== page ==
We’ve recently bought ourselves brand new touring bikes and we’re absolutely delighted with ourselves! Why did we need new bikes when we already have two each I hear you say? Well, strictly speaking, we probably didn’t but I suppose it could be traced back to the summer of 2012. We were living in Daejeon (South Korea) and we only had one week to take for our summer holidays. Not wanting to lose too much of that time spent in airports etc. we decided we’d stay in Korea and that we’d go to Jeju Island with our bikes.
The bikes we had at the time were far from touring bikes. We got them free when we signed up to a smart phone contract when we first arrived in Korea, but we weren’t put off! We didn’t have panniers or anything like that and to be honest, I’m not sure if they even crossed our minds. We just put what we thought we’d need into our rucksacks and off we went!
|Our free bikes, plus 5kg of rice and 30 toilet rolls! What else would you expect when signing a new phone contract!!|
Rolling off the ferry with the cars and trucks and peddling off into the midday heat had us hooked! We’re both pretty active people but up until this point we didn’t really have a sport or activity that we both enjoyed equally. All of a sudden we did! Bike touring was our new thing!
And that was it. We spent most of our time off the bikes that week daydreaming about where we’d cycle next. We arrived back home exhausted, sunburnt and dehydrated, but hooked. We were cycle tourists!
|'Round Jeju with a bike!|
It took us until now though to get ourselves sorted with proper touring bikes, and all the gear to go with them!
The real research into the kind of bike we wanted began in March this year. There was so much to consider, and so much unknown. It was a slow process, made slower by the language barrier involved in living in South Korea. I’d like to think we would have attempted a self-build if we were living in an English speaking country, but in hindsight I’m not sure that would’ve been a great idea. I think we’ve both realised how little we really know about the finer workings of bikes and how much maintenance etc. is involved. Mind you, we would’ve learnt an awful lot along the way.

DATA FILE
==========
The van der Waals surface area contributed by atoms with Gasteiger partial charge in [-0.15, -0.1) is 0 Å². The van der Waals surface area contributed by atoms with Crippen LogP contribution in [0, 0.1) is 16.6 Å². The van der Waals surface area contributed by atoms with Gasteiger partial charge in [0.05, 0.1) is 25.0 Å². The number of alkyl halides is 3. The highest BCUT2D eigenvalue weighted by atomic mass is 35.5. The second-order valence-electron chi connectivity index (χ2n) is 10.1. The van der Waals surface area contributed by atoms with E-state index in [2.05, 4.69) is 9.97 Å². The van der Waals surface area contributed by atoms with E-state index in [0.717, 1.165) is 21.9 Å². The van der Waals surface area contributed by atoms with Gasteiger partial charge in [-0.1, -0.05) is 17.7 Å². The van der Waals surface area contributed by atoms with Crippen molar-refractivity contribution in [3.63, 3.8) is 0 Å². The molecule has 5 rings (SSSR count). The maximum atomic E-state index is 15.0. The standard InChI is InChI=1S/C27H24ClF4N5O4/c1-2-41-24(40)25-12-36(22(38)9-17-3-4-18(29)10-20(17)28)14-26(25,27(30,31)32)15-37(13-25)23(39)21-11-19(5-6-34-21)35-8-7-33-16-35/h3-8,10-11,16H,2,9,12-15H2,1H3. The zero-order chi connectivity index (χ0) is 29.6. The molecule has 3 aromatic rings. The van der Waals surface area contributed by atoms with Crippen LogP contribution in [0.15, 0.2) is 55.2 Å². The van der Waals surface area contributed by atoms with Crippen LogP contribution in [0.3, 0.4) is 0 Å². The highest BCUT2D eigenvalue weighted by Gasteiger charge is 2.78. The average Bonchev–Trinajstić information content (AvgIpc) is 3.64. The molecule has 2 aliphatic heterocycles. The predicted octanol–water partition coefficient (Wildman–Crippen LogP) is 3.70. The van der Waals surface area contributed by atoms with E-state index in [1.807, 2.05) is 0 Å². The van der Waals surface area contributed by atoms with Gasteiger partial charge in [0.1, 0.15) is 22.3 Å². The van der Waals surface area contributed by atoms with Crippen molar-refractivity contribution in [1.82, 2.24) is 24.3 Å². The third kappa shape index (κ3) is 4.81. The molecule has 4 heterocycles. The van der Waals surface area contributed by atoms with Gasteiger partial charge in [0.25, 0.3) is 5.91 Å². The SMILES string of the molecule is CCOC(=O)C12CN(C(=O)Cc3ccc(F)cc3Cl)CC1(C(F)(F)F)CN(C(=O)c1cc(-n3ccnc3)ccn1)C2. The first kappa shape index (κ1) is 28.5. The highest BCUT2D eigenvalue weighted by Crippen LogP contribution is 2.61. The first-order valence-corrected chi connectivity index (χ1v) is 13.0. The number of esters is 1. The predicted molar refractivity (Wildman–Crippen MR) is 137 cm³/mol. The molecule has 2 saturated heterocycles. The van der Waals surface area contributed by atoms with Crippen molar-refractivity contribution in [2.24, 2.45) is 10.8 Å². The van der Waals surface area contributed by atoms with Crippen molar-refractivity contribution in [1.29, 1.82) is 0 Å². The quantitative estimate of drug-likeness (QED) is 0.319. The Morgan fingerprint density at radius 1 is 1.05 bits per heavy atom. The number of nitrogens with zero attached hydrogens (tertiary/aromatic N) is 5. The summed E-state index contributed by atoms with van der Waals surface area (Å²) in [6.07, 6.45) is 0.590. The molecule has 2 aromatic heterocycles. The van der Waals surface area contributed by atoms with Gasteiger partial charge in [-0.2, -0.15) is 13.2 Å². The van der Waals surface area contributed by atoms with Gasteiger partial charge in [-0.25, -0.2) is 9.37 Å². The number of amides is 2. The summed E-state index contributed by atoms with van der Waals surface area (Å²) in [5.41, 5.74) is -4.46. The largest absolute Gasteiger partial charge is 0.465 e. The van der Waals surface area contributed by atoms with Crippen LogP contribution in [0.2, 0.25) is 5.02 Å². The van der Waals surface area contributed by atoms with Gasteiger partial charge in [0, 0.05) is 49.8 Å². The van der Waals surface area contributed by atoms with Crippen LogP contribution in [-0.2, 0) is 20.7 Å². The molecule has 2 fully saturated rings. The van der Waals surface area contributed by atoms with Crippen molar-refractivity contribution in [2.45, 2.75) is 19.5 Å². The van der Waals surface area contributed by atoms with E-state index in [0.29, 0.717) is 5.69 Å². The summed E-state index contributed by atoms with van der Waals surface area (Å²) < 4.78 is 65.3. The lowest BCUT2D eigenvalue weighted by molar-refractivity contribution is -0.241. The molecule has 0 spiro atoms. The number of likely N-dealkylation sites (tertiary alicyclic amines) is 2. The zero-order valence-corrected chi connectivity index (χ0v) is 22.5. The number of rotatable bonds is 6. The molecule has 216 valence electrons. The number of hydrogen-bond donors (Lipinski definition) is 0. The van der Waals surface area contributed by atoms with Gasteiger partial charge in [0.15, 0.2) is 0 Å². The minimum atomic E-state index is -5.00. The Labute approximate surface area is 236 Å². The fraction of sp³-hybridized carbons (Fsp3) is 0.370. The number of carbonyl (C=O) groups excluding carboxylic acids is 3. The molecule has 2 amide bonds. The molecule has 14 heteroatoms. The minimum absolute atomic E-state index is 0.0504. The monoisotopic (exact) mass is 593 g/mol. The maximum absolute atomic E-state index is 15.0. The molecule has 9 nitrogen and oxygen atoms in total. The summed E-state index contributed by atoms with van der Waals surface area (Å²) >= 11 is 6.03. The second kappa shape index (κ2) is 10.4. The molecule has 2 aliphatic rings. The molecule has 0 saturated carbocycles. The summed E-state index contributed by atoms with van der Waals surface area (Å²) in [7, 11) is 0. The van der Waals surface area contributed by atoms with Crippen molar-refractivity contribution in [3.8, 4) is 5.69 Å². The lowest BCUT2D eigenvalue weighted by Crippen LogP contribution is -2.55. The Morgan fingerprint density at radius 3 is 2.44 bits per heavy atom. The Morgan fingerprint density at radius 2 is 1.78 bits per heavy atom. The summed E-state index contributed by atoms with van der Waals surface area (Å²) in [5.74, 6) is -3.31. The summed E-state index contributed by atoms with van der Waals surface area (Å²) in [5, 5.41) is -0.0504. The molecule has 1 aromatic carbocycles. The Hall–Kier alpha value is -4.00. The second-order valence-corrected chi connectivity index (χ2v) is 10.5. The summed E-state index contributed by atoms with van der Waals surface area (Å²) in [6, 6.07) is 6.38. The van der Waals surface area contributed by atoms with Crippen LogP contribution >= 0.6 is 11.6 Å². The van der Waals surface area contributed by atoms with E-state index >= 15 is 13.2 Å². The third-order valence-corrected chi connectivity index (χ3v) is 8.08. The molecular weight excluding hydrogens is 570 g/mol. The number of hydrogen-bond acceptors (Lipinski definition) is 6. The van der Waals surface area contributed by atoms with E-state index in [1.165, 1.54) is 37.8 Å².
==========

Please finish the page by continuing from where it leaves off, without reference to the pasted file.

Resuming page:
As it was, we appeared to have two options; buy a mountain bike and modify it, or buy a ready-to-go touring bike. Surly seemed to be the only well-recoginsed and reviewed touring bike brand available in Korea. The cost initially put us off them but when we reasoned how far we hoped the bikes would carry us over the course of our lives, we were able to justify it and it meant we’d have full confidence in the bikes from the get-go. So, a Surly it was and not a self build/ modification. This decision, simple as it may seem, took months to arrive at!
Buying online from overseas was virtually out of the question due to the high customs duty Korea puts on imports, so we looked up Surly dealers. There is only one official Surly dealer in Korea. His name is Gene and he runs Plush Cycles in Gangnam, Seoul. There are no dealers of any other tourer brands that we could find. Gene is onto a good thing, and he knows it. The prices somewhat reflect his monopoly. That said, he is very knowledgeable, very helpful and very attentive and we are absolutely delighted we went with him in the end. We were like a pair of school kids the day we picked the bikes up. They are perfect!
We took them for a few short day trips last month, one to test out our new tent and the other the test our new stove. But, after going to the hassle of getting our fuel bottle filled and bringing food to cook, we’d forgotten to bring a lighter! Determined to test out the stove, on the way back home we bought a lighter and stopped off in the park to make tea! We had a long weekend a few weeks ago and decided to head off for three nights and see how everything worked out. There were no hiccups, except maybe camping on a heritage site from which we got moved on by the police! It was the morning time though and we just wheeled our lives around the corner, cooked breakfast and got on the road!
|Budda's Birthday long-weekend cycle along the West Coast|
We arrived back home exhausted but happy. Setting out fully loaded (we probably had about 20-25kg each) it took us a while to get the feel of the new bikes. We’d said from the get-go that this trip wasn’t about covering kilometers, it was about testing everything out, seeing what worked and what didn’t. The first day was when we covered the most amount of ground. We had a pretty broken nights sleep when the little town where we set up camp, that had looked so tranquil, sprung into life once night fell. There was some sort of factory that came alive and there were men and machinery milling about all night making an awful lot of noise. The bad sleep combined with the long cycle and in hindsight, not enough food and water breaks the day before, made for a pretty slow, and somewhat grumpy start! But we learned our lesson! Lots of breaks and a decent nights sleep are crucial, for us at least!!
So now we’re ready for a bigger adventure! Our flights are booked and we’re off to Hokkaido, the Northern most island of Japan. We fly in and out of Sapporo and then we plan to pedal around as much of the island as possible in the 3 weeks that we have, while making sure to get our fill of the Japanese cuisine as well as ample soakage time in the hot springs along the way! Here's a map of our planned route :)